Go to the Globe and Mail homepage

Jump to main navigationJump to main content

Motorsports

Mario Andretti still has a need for speed Add to ...

Most people would find it difficult to explain a 6.0-litre, 500 horsepower sedan as their every day family car.

But when you’re one of the planet’s best known racers and the only man to win the Indianapolis 500, the Daytona 500 and a Formula One world championship, it doesn’t seem as big a stretch.

“I keep telling my wife: ‘You need that passing power’,” said Mario Andretti with a huge laugh as he explained the need for a high-performance V-12 in a family car. “It’s for safety: If you are going to make a pass, it’s got to be quick.”

IN PICTURES: At 71, the racing legend has no plans to slow down

While he’s likely to take out his 2006 Audi A8L W12 to get a haircut, whenever he needs some extra room, Andretti pulls his 2011 Lincoln Navigator out of the garage. But being an accomplished racer, Andretti also has a couple of sporty numbers at his disposal: a 2009 ZR1 Corvette and 2007 Lamborghini Murciélago LP640. And if a Lamborghini weren’t already cool enough, its licence plate is F1-78 to denote Andretti’s world championship.

When he’s out on the highway, a good way to get in Andretti’s bad books is by driving slow in the left lane, holding up the flow of traffic.

“I got pet peeves like you can’t believe. Unfortunately, we don’t educate drivers enough to be respectful on the road,” he said.

“You see people in the left lane and as long as they are on the speed limit they stay there. Get in the right lane and let people pass you — let the police worry about somebody who wants to speed. Don’t force them pass in the right lane and zig zag, which can create an accident, just because you think you’re correct. You don’t have to be a road vigilante.”

“And I cannot accept reckless driving and that’s something you will never, ever, ever, see me do. I know that I could probably handle a precarious situation where others couldn’t, but I won’t knowingly put myself in a position where an accident could happen.”

Andretti also worries about drivers who neglect the simple things, such as checking their tire pressures. Just one improperly inflated tire can create a dangerous situation, but it's one that could be avoided completely with a few seconds of care, he insists.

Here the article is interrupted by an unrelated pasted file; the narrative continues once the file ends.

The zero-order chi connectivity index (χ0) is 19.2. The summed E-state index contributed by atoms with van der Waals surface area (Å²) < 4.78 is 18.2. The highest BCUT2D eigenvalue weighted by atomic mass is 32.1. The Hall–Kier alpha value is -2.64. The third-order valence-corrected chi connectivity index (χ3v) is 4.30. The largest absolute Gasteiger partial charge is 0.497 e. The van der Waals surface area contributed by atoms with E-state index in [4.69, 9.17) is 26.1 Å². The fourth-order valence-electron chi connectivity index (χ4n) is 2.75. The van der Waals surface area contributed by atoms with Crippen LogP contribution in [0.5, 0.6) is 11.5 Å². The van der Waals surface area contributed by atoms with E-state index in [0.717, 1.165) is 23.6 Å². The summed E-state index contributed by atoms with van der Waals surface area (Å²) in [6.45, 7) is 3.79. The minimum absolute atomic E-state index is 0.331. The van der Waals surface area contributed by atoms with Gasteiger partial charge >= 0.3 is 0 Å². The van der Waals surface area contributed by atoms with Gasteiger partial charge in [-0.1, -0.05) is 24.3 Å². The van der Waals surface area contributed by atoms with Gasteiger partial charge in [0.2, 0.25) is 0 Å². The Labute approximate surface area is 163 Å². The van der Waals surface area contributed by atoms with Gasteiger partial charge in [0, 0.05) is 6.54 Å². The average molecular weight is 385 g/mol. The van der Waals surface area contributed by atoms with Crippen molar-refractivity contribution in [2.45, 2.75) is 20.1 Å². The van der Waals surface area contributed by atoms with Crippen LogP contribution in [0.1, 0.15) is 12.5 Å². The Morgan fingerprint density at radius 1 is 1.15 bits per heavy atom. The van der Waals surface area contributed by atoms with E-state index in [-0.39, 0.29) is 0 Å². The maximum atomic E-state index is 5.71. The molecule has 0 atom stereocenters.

“From a safety standpoint, the handling of the car will be reduced, there’s the possibility of a blowout through stress on the tire, and it reduces the fuel mileage, but you see that in three out of four cars out there,” he explained.

“Sometimes maybe I am too much of a stickler — my wife gets on my case about it and tells me to mind my own business, but I am outspoken about it. People should contribute to safety by taking responsibility but it’s something that gets neglected and that’s inexcusable.”

Andretti thinks that a high performance driving school on a closed track is a good idea for every driver. If they can put themselves to the test in a safe environment, practising advanced techniques and collision avoidance, then they will be more prepared when things go wrong, he says.

“You owe it to yourself, to your family, and to people who ride with you to be as skilled as possible,” he said. “I wish everyone would go through a good, rigorous training under controlled conditions because you can’t develop those skills on the road, it’s impossible.”

Named the Driver of the Century by the Associated Press and Racer magazine, Andretti has won just about every kind of race, whether on street and road courses in open wheel cars, ovals in stock cars, endurance racing, and even on dirt tracks. Over an amazing career which spanned four decades, Andretti took the 1978 Formula One title, four IndyCar championships, the 1974 USAC dirt track crown, three wins at the 12 Hours of Sebring, a victory at the 24 Hours of Daytona, and a class win in the 1995 24 Hours of Le Mans at the age of 55.

And success in racing allowed him to cultivate his love of cars: “Quite honestly, I treat myself with cars I really want to drive and I have some flexibility to do that,” he explained.

“I love technology — yes I have fallen in love with older cars but I’m all for new technology. There’s so much out there and so much to choose from, I mean really good stuff. I have something for all the needs of a particular day. And I’m a car guy through and through. That’s what the sport has given me.”

But don’t ask him to choose an all-time favourite car, because he won’t commit to just one ride.

The racing legend turns 71 next month, but that certainly doesn’t mean he’s slowing down. Andretti just ended a 10-day tour of U.S. and British bases in Europe and the Middle East in support of the troops stationed in Iraq. While there, he took soldiers on two-seater rides, a duty he also performs at IndyCar races throughout the season.

Andretti drove for six teams in F1 — Alfa Romeo, Ferrari, Lotus, March, Parnelli, and Williams — and won his title and Lotus’ final championship behind the wheel of the iconic black and gold John Player Special (JPS) car. While he’s pleased with Lotus-Renault reviving the old JPS colour scheme, he’s also concerned about the battle over the famed name that’s raging in F1 between that team and Team Lotus, which will both race in 2011 under its famed banner.

“It’s been a tug of war between the two factions and I hope they resolve it properly so the brand is not tarnished in any way, because I think it could be that way if they both are trying to go in the same direction and feel they are the legitimate claim to the brand,” he said.

“I hope it gets worked out: It’s a big responsibility to carry that brand, in my opinion, and I know for sure that they recognize that but I don’t want them to lose sight of it either.”

IN PICTURES: At 71, the racing legend has no plans to slow down

 

In the know

Most popular video »

Highlights

More from The Globe and Mail

Most Popular Stories